The Government of Argentina and other associate and member governments of MERCOSUR are conducting the "Niño Sur" ("Southern Child") initiative to defend the rights of children and adolescents in the region. The initiative includes unified public campaigns against commercial sexual exploitation, trafficking and child labor, mutual technical assistance in adjusting the legal framework to international standards on those issues, and the exchange of best practices related to victims protection and assistance.162
The Ministry of Education's Integral Program for Educational Equality strengthens the provision of basic education in urban schools that serve vulnerable populations.163 The Ministry of Education also provides scholarships to reintegrate children who have dropped out of school to work, and supports children who work and attend school. The program provides children's parents with job search assistance and job training.164
Since September 2007, the IDB is funding a project for the Prevention and Eradication of Child Labor in Migrant Families. The project, implemented by the IOM, works with families engaged in garbage scavenging and recycling; providing them with services and regularizing their immigration status.165 Argentina participates in a USD 2.1 million regional ILO-IPEC child labor survey funded by Canada. The country is also part of a 460,000 Euros ILO-IPEC global initiative funded by the Netherlands to combat child domestic work.166
139 For statistical data not cited here, see the Data Sources and Definitions section. For data on ratifications and ILO-IPEC membership, see the Executive Summary. For minimum age for admission to work, age to which education is compulsory, and free public education, see Government of Argentina, Ley de Contrato de Trabajo, Ley No. 20.744, (May 13, 1976), article 189; available from http://www.trabajo.gov.ar/legislacion/ley/index.html. See also U.S. Department of State, "Argentina," in Country Reports on Human Rights Practices – 2007, Washington, DC, March 11, 2008, section 6d; available from http://www.state.gov/g/drl/rls/hrrpt/2007/100625.htm. See also Government of Argentina, Ley de Educación Nacional, No. 26.206, (2006), article 11; available from http://www.me.gov.ar/doc_pdf/ley_de_educ_nac.pdf.
140 CONAETI, Trabajo infantil rural, [online] [cited December 5, 2007]; available from http://www.trabajo.gov.ar/conaeti/que_es/rural.htm.
141 U.S. Department of State, "Country Reports – 2007: Argentina," section 6d. See also CONAETI, Trabajo infantil urbano, [online] [cited January 26, 2007]; available from http://www.trabajo.gov.ar/conaeti/que_es/urbano.htm.
142 CONAETI, Trabajo infantil urbano.
143 Ibid. See also U.S. Department of State, "Country Reports – 2007: Argentina," section 6d. See also ECPAT International CSEC Database, Argentina, accessed December 5, 2007; available from http://www.ecpat.net/.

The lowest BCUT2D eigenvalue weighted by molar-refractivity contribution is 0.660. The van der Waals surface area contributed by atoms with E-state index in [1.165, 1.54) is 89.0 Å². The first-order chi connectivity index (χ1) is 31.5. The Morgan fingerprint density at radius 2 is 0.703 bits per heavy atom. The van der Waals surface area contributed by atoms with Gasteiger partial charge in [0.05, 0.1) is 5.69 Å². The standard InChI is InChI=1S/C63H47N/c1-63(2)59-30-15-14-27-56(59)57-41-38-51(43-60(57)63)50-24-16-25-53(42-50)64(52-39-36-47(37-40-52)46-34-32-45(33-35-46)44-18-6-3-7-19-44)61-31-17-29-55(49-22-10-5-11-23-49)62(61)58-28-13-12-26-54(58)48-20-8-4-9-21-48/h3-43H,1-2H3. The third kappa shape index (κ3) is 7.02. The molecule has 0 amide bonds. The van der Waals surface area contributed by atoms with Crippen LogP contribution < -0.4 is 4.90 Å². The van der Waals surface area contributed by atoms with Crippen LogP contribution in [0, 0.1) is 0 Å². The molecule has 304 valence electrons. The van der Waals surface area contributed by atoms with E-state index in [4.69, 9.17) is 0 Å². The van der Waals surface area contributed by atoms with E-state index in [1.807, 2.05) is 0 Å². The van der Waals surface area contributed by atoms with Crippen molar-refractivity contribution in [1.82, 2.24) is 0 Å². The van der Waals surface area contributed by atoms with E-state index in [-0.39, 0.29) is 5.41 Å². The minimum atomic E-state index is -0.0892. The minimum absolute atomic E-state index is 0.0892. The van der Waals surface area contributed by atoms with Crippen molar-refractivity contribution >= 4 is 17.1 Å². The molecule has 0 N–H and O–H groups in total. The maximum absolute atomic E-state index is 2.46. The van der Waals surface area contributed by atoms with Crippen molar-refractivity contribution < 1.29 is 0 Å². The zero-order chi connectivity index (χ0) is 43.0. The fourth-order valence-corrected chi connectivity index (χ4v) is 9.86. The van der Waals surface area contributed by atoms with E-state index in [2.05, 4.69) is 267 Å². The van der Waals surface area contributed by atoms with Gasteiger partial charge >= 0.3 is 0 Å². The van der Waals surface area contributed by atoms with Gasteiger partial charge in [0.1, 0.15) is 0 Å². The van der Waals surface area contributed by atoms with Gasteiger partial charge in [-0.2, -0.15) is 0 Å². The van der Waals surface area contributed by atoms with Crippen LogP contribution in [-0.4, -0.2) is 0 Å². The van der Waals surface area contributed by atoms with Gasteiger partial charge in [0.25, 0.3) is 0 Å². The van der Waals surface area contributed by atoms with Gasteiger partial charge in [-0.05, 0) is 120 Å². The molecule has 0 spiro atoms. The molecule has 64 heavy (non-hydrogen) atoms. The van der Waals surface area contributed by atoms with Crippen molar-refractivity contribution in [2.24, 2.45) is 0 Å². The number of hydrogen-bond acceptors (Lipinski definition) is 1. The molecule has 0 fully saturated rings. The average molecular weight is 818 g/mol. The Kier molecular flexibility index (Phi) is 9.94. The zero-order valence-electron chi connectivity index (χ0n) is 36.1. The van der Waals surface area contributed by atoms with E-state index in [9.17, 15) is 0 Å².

144 U.S. Department of State, "Country Reports – 2007: Argentina," section 6d.
145 Government of Argentina, Ley de Contrato de Trabajo, articles 187-189.
146 Government of Argentina, Decreto Ley 326/56, article 2; available from http://www.trabajo.gov.ar/asesoramiento/files/decreto_%20ley%20_326_56.doc.
147 Government of Argentina, Ley de Contrato de Trabajo, article 189.
148 Ibid., article 190.
149 Government of Argentina, Código Penal, Título III, (1921), article 125 bis; available from http://www.justiniano.com/codigos_juridicos/codigos_argentina.htm.
150 Ibid., article 128.
151 U.S. Embassy – Buenos Aires, reporting, December 4, 2007.
152 World Bank, Education Excellence and Equity Project, accessed October 22, 2006, article 121; available from http://web.worldbank.org/external/projects/main?pagePK=64283627&piPK=73230&theSitePK=301412&menuPK= 301444&Projectid=P078933.
153 U.S. Department of State, "Argentina (Tier 2 Watch List)," in Trafficking in Persons Report – 2007, Washington, DC, June 5, 2007; available from http://www.state.gov/g/tip/rls/tiprpt/2007/82805.htm. See also U.S. Department of State, "Country Reports – 2007: Argentina," section 5.
154 OSCE, OSCE Presence in Albania, [online] 2005 [cited October 22, 2006], article 8; available from http://www.osce.org/albania/13138.html.
155 U.S. Embassy – Buenos Aires, reporting, December 4, 2007.See also Ministerio de Trabajo Empleo y Seguridad Social, Programa de formación e información sistemática en materia de prevención y erradicación del trabajo infantil.
156 U.S. Embassy – Buenos Aires, reporting, December 4, 2007.
158 CONAETI, Plan Nacional para la Prevención y Erradicación del Trabajo Infantil, October 31, 2002; available from http://www.trabajo.gov.ar/conaeti/actividades/files/plan_nacional_consensuado.doc.
159 U.S. Department of State, "Country Reports – 2007: Argentina," section 6d.
160 CONAETI, Informe de gestión anual, 2005. See also CONAETI, Report on the basic fundamental norms on the worst forms of child labor and its eradication.
161 U.S. Department of State, "Country Reports – 2007: Argentina," section 6d.
162 Ministry of Justice and Human Rights of Argentina, Iniciativa Niñ@ Sur, [online] [cited December 7, 2007]; available from http://www.derhuman.jus.gov.ar/direcciones/asistencia/ninosur.htm.
163 Ministry of Education, Programa Integral para la Igualdad Educativa, [online] [cited December 4, 2007]; available from http://curriform.me.gov.ar/piie/index.php?option=com_frontpage&Itemid=1.
164 U.S. Embassy – Buenos Aires, reporting, December 4, 2007, U.S. Embassy – Buenos Aires, reporting, December 4, 2007. See also Ministry of Education, Programa Nacional de Inclusión Educativa, [online] [cited December 4, 2007]; available from http://www.me.gov.ar/todosaestudiar/.
165 IDB, Prevention and Erradication of Child Labour in Migrant Families, 2007; available from http://www.iadb.org/projects/Project.cfm?project=AR-T1031&Language=English#.
166 ILO-IPEC, E-mail communication to USDOL official, December 12, 2007.